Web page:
|Thomas P. Stossel, MD, supports medical-industry relations as mutually beneficial.
Medical Industry Breakfast keynote speaker Thomas P. Stossel, MD, drew a parallel between the story of The Emperor's New Clothes and the current environment in medical-industry relationships during Monday's 2011 Medical Industry Breakfast. He views his role as one of the lone, discerning boy who cried, "The emperor has no clothes," while he ascribed the role of the deceptive tailors to the voices decrying the beneficial relationships between industry and medicine. Dr. Stossel is active in the Association of Clinical Researchers and Educators (ACRE), which advocates the value of physician-industry collaboration. "Where," he asked, "has all this concern led?"
"We have gone from bad to worse," he said. "We have immense regulatory issues and massive confessions where we disclose our relationships to industry, and these are used to initiate a whole variety of inhibitions in freedom of speech, freedom of association and reward for excellence."
All corporate payments to physicians now are disclosed. Peer-to-peer speaking has been curtailed, and physician-industry relationships preclude editorials, journal review articles or service on guideline or Food and Drug Administration review panels.
The reasons given for these restrictions are "that those in industry allegedly live in a separate moral universe than medicine," Dr. Stossel said. "The idea is that those who work for industry are obligated to lie, cheat, and steal for profit and for your investors."
Says who? The emperor's deceptive tailors who have launched the conflict of interest (COI) mania, he said. The evidence for these medical and lay media COI messages do not stack up to reality.
Three years ago, Dr. Stossel put two Cornell University undergraduates to work to survey 101 papers in high-profile journals from the Journal of the American Medical Association
to the New England Journal of Medical
on physician-industry relationships. Ninety-six percent of the articles emphasized the risks of those relationships. Less than half (44 percent) presented evidence to underpin those conclusions about risk, he said.
"There is no evidence at all about the effect of physician-industry relations on patient outcomes, yet 76 percent of these papers claim patient harm," Dr. Stossel said. "Less than half (43 percent) acknowledged an alternative viewpoint."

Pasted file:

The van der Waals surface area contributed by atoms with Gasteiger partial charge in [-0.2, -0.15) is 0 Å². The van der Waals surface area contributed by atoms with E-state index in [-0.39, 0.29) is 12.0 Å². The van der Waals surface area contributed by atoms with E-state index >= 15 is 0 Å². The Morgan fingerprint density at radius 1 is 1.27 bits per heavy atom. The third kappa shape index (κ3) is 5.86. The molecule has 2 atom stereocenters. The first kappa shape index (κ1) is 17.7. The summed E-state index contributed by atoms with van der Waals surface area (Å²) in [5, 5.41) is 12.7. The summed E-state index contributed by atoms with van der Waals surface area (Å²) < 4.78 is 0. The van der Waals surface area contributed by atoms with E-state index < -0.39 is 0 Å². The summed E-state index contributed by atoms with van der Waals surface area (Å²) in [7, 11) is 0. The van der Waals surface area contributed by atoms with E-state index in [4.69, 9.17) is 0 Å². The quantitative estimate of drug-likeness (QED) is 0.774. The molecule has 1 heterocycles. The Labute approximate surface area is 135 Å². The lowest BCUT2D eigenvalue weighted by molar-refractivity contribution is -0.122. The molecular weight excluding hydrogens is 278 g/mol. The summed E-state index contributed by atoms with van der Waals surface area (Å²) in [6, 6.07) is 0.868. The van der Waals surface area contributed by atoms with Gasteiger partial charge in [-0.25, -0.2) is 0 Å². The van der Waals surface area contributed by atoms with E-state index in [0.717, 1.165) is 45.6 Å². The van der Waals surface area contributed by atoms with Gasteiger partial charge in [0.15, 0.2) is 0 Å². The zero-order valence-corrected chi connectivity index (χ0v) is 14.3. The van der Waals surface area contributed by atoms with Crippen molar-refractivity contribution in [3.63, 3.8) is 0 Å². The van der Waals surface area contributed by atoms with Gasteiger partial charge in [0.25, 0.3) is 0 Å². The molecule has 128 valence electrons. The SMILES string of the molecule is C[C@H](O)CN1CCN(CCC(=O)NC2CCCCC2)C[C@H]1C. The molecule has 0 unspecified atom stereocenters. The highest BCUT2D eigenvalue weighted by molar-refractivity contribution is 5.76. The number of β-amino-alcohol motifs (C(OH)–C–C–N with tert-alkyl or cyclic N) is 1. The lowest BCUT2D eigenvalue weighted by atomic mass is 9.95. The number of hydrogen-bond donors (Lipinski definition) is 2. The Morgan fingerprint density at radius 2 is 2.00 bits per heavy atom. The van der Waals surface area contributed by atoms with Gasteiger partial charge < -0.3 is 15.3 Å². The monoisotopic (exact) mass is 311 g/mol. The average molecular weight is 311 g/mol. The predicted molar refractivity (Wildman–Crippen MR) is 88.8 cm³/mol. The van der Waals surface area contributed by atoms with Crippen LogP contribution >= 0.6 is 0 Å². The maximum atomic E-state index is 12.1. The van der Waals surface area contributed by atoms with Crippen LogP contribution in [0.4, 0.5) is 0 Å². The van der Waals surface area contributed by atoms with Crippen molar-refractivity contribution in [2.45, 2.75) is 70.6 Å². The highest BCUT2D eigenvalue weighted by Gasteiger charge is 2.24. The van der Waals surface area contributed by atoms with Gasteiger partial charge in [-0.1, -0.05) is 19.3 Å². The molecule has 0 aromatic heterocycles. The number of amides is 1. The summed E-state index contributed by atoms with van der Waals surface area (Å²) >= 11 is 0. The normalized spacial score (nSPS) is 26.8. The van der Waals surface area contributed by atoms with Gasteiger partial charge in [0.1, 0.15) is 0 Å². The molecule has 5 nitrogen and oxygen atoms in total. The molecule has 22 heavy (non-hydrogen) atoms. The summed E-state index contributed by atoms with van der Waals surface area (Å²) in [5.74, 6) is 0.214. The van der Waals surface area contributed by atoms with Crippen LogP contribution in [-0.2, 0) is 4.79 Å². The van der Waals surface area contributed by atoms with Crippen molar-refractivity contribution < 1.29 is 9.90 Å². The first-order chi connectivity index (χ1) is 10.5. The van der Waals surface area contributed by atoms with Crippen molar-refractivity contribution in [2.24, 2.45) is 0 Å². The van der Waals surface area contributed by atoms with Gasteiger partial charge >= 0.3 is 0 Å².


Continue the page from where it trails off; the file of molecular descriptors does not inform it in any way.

In contrast, only a handful of papers emphasized benefits of medical-industry relationships based on evidence that did not draw inferences about patient care, he said.
It's the "trouble stories" in the lay and medical media that drive legislation, and often "they are not what they are cracked up to be," Dr. Stossel said. Also the perception is floating around about an alleged "cozy relationship" between physicians and medical industry, "though no evidence exists" for commercial bias in continuing medical education.
"Despite daunting obstacles, industry relationships have delivered huge value," Dr. Stossel said. "Evidence that relationships compromise scientific integrity is weak or false, but legal administration and legal strangulation is harming innovation and education and bodes ill for better patient care."
|Amilu Stewart, MD, FACS, reports on the industry relations survey of Fellows.
Prior to the keynote address, Amilu Stewart, MD, FACS, Chair of the Corporate and Foundation Relations Committee, American College of Surgeons (ACS) Foundation, presented results of the ACS Survey of Fellows Regarding Industry Relations. Invitations were sent to 27,021 individuals, resulting in a 9.6 percent (2,582) participation rate in responses to three survey questions.
From the survey, 13.3 percent (341) of respondents said they had developed a product in collaboration with medical industry that had benefitted patients. Additionally, 9.7 percent (247) of respondents said that they had developed a surgical procedure in collaboration with medical industry that had benefitted patients. Finally, 45.7 percent (1,172) respondents said that they had participated in a clinical trial in collaboration with medical industry that benefitted patients.
"This was an important survey for us to complete because we had no concept of how involved our Fellows were in collaboration with industry," Dr. Stewart said.
During the Medical Industry Breakfast, words of welcome were also offered by Thomas R. Russell, MD, FACS, Chair of the ACS Foundation Board of Directors, and David B. Hoyt, MD, FACS, ACS Executive Director and ACS Foundation President.
Dr. Russell said the ACS Foundation is pleased to sponsor the Medical Industry Breakfast each year to promote discussions on issues of mutual interest to the medical profession and industry.
"We cannot educate or innovate in what we do without our relationship with industry," Dr. Hoyt said. "This is an incredibly important relationship, and I want to do everything to foster and continue that."